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Over the Fence Post

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					Knowing Your Horse
By Mike Dimmers



What do you do when your horse’s behaviour suddenly changes? Perhaps he has a
poor appetite or not performing up to par. Do you automatically assume your horse
has a serious underlying issue?



Horses are creatures of habit. They eat, drink, and rest at the same time each day,
the amount of food and water rarely varies, and they eliminate in the same area.
Changes in natural habits are a sure sign that your horse’s balance is out of
alignment and something is going on.



Physical changes in your horse may also indicate that your horse’s health has been
compromised. Dead hair, a dull coat, glazed eyes, lameness, or poor feet are signs
that your horse may be “out of balance.”



If your horse is not comfortable with his surroundings; that is, the barn, the people
around him, or other horses, he will not be happy. This will be evident with changes
to his habits, which creates a negative effect and make the horse prone to injury.



A simple hair analysis – a test that uses hair follicles to identify root issues – can
determine injuries, disease, and nutrition deficiencies. Just like humans, your horse
could be suffering from an ailment, which is really a side effect stemming from a
particular issue.



If the test shows a nutritional concern, a nutritionist should be contacted for
treatment. Ensuring that your horse has the proper minerals and vitamins will help
alleviate his susceptibility to muscular and skeletal strains, or stress to internal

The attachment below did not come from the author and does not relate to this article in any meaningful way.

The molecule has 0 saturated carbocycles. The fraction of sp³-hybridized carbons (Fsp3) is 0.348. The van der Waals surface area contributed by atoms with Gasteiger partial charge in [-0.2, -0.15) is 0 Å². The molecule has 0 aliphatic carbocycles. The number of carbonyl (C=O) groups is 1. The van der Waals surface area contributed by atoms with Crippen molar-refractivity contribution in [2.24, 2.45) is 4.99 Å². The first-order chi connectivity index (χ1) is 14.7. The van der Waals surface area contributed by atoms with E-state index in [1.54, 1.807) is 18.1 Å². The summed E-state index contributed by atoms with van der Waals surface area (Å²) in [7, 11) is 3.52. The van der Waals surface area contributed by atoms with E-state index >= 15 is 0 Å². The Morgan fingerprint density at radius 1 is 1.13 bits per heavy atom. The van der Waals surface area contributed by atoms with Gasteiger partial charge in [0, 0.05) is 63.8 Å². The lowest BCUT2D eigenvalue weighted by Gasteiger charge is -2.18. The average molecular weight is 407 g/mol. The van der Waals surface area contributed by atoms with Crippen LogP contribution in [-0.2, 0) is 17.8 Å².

organs.



As with humans, a horse has energy channels flowing through its body along a
meridian system, which has a direct impact on the health of every muscle, organ,
and system. At times, blockages occur and will cause issues with the relating organ
or system. For example, if energy does not flow properly to the liver, the horse will
have trouble digesting food. You may think the culprit is an ulcer, but in fact, it
could be a simple blockage in the meridian system. Instead of paying for costly ulcer
treatments that will not affect this issue, a massage therapist who is trained to do
acupressure therapy can easily clear the blockage and restore digestion by applying
pressure to points on the meridian (acupuncture without needles).

By taking the time to know your horse - his daily habits, routine, and actions – you
can ensure your horse has a balanced body for optimal health and performance.




                                    P.O. Box 248,
                                    Ingersoll, ON.,
                                       N5C 3K5

                               Phone: (519) 671-2095

                          Email: testing@equineanalysis.ca

				
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